First choice for a business website is a professionally-designed custom website with professional content. But what if you’re working with limited funds, and you have to prioritize? The main driver of traffic and conversions is your content. Design is important, but a pretty website without compelling content and ongoing marketing won’t bring you business.
What’s more, you can buy an attractive theme or template, customize it with great photos, and have a website that may look similar to other websites but still look good — and there are no SEO drawbacks. You can’t re-use content.
So if you have enough for either a custom website or custom content and marketing but not both, you might choose to build your own website. We’re a WordPress shop, and WordPress is hands-down the most popular DIY website option, but there are plenty of alternatives. We’ve been working recently with a Web.com website; as you might expect, it was like stumbling onto a dinosaur graveyard, but it’s still an option. There’s Squarespace, which reminds us of Legos, and Wix, which is a lot of fun, and dozens more. We’ve now had the opportunity to try out Accrisoft Freedom, and it might be a better choice for Do It Yourself.
Now, Accrisoft Freedom is a content management system (CMS) just like WordPress. Like WordPress, it can be used as a CMS in a custom website. We don’t just install a theme and claim we’ve built a website, and neither do Accrisoft shops. But we wanted to see how Accrisoft might stack up as a DIY option.
First up, Accrisoft Freedom is centrally supported and cloud-hosted, like WordPress.com, not open-source software you install yourself like the platform from WordPress.org. It’s more uniform, therefore, and more thoroughly supported. The experience is similar to using a service like Weebly.
So you have an install. Now you choose a theme. There are fewer choices than for WordPress.com, but they’re more businesslike out of the box:
All of the themes are designed in such a way that if you have some great photos of the right dimensions, your site will look good. This is generally not true for WordPress themes.
When you have an install and have chosen your theme, you will have a website you can look at. People who have installed WordPress and uploaded a theme often have something that looks nothing like a website and no idea how to get from their jumbled collection of lines to anything like that beautiful demo they saw before they bought the theme.
The back end of Freedom is divided into three parts: blue for content, green for design, and gray for the development website. You can toggle among the sections easily with the buttons in the top right corner, and you can push an Edit button on any page of the dev site and bring up the blue screen for that page.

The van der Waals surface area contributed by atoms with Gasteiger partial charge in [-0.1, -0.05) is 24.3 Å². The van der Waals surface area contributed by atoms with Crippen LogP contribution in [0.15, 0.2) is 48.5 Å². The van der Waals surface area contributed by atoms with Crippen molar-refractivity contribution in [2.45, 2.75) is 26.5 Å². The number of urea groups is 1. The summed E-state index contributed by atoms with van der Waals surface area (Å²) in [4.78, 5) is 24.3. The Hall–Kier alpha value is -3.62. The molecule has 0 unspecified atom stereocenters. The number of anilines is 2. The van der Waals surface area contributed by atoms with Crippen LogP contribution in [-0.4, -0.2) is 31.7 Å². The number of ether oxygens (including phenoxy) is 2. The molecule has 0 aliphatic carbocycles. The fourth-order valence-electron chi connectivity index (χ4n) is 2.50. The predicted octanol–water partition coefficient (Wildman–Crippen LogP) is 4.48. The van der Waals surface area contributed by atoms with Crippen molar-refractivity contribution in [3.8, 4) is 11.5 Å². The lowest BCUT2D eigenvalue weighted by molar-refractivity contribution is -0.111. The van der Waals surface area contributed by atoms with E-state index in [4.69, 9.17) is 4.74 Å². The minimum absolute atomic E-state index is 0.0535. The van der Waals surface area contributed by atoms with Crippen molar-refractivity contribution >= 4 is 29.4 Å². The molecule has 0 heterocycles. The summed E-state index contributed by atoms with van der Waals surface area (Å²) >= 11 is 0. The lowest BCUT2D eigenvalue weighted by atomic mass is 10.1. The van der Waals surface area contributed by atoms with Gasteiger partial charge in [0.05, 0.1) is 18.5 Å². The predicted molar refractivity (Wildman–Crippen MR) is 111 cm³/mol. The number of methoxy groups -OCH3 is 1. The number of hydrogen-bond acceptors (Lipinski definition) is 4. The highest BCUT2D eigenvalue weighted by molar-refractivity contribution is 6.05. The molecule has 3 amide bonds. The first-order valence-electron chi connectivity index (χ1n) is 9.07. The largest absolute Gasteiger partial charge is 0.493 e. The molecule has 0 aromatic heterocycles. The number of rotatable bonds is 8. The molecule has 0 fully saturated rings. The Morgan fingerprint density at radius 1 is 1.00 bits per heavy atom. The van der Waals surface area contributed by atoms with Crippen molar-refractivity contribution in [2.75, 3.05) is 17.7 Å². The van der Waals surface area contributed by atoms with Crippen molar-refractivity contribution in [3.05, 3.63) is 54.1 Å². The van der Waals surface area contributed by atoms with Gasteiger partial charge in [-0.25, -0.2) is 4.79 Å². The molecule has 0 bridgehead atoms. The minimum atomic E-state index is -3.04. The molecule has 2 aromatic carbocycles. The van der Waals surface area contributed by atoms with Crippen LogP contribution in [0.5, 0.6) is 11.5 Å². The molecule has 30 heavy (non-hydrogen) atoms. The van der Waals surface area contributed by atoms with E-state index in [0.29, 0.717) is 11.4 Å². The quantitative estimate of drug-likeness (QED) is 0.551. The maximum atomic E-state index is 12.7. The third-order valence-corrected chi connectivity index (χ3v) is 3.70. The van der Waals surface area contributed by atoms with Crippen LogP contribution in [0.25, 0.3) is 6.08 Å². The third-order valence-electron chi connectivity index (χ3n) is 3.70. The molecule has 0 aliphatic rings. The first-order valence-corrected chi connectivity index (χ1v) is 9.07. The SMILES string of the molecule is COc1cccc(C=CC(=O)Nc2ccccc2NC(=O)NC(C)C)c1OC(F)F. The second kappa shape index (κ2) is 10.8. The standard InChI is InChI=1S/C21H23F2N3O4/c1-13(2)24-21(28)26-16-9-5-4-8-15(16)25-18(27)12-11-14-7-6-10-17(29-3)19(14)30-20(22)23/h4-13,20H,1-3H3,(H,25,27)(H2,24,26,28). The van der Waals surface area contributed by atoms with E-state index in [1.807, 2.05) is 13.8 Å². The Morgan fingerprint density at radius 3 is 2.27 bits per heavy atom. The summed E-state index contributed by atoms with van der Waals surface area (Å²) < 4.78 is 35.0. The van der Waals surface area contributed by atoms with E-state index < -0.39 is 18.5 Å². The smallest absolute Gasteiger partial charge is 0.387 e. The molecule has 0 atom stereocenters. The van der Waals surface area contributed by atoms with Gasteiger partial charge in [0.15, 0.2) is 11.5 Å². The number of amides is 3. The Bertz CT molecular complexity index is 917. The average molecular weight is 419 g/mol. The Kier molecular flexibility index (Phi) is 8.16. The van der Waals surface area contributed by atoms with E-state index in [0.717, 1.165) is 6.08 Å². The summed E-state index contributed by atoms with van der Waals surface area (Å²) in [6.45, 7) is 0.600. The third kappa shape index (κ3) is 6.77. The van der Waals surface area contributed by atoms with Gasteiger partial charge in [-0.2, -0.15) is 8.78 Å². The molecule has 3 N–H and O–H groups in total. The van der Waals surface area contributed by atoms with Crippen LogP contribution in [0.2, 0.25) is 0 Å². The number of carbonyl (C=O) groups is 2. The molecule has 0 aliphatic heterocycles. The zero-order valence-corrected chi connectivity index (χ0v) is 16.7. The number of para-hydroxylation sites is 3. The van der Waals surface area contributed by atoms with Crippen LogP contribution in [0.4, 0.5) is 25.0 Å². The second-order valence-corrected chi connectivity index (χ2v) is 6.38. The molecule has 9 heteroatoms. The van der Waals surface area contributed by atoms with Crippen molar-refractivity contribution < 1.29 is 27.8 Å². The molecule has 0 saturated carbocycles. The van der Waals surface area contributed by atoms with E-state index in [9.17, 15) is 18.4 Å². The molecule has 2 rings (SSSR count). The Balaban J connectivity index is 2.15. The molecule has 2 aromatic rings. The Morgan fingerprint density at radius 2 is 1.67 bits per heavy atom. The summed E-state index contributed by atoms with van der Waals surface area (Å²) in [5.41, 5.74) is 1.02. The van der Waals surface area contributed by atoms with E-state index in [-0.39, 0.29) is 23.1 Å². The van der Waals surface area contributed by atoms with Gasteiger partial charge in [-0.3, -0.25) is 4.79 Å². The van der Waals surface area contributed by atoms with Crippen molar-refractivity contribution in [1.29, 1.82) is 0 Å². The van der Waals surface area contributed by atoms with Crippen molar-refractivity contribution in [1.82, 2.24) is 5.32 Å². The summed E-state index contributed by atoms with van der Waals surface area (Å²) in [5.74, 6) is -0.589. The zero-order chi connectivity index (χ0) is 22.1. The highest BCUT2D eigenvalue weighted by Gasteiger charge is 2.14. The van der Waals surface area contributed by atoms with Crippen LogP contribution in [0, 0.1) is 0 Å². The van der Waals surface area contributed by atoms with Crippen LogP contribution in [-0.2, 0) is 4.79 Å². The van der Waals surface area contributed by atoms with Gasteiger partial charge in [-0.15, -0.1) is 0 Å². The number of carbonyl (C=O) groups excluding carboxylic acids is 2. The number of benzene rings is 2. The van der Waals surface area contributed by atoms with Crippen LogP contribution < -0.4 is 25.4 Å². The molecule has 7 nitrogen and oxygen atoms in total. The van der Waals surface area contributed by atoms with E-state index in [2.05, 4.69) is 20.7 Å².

The green area lets you choose Modules and Widgets for ecommerce, comments, memberships pages, and so on:
The blue area lets you change pictures and text:
The blue screen has your web pages, plus forms and events and blog and other types of pages already installed — no plugins needed. By default, the website is set up for a Chamber of Commerce (or mine was), so if you happen to be a Chamber of Commerce, you’re sitting pretty. The site also includes e-commerce and membership functionality right out of the box, as well as banner ad options, so you can get right down to business without having to find all those elements elsewhere and integrate them.
Notice also that there are video tutorials available from every page. You don’t end up spending a lot of time wondering what the buttons do or trying to guess what terms mean.
Once you get into a page and begin to edit the content, Freedom is essentially a bunch of forms to fill out. You can click on the screenshot below to see it larger, but it’s basically giving you a form. Depending whether you’re creating a blog post, static page content, a form, etc., you’ll be offered different fields and text boxes, but you can’t go wrong.
Tom Hapgood does this in the sites he builds with us by using the Pods framework and providing forms for just exactly the information the client needs to update. This is not custom, though it can doubtless be customized, so it might require some workarounds. However, I was able to do pretty much what I wanted.
If you want to do exactly what you want, not pretty much, it’s no problem. From the green admin area, you can get into your code and bend it to your will — if you have the skills.
If you don’t have special skills, you can still create a respectable website. Not a great website, but a tolerable starting point. Add some great text and pictures, and you’ll have a good starting point.
This is straight out of the box, using only the tools provided and no HTML. I’m going to get in with some additional tools and spiff it up, and let you know how that goes.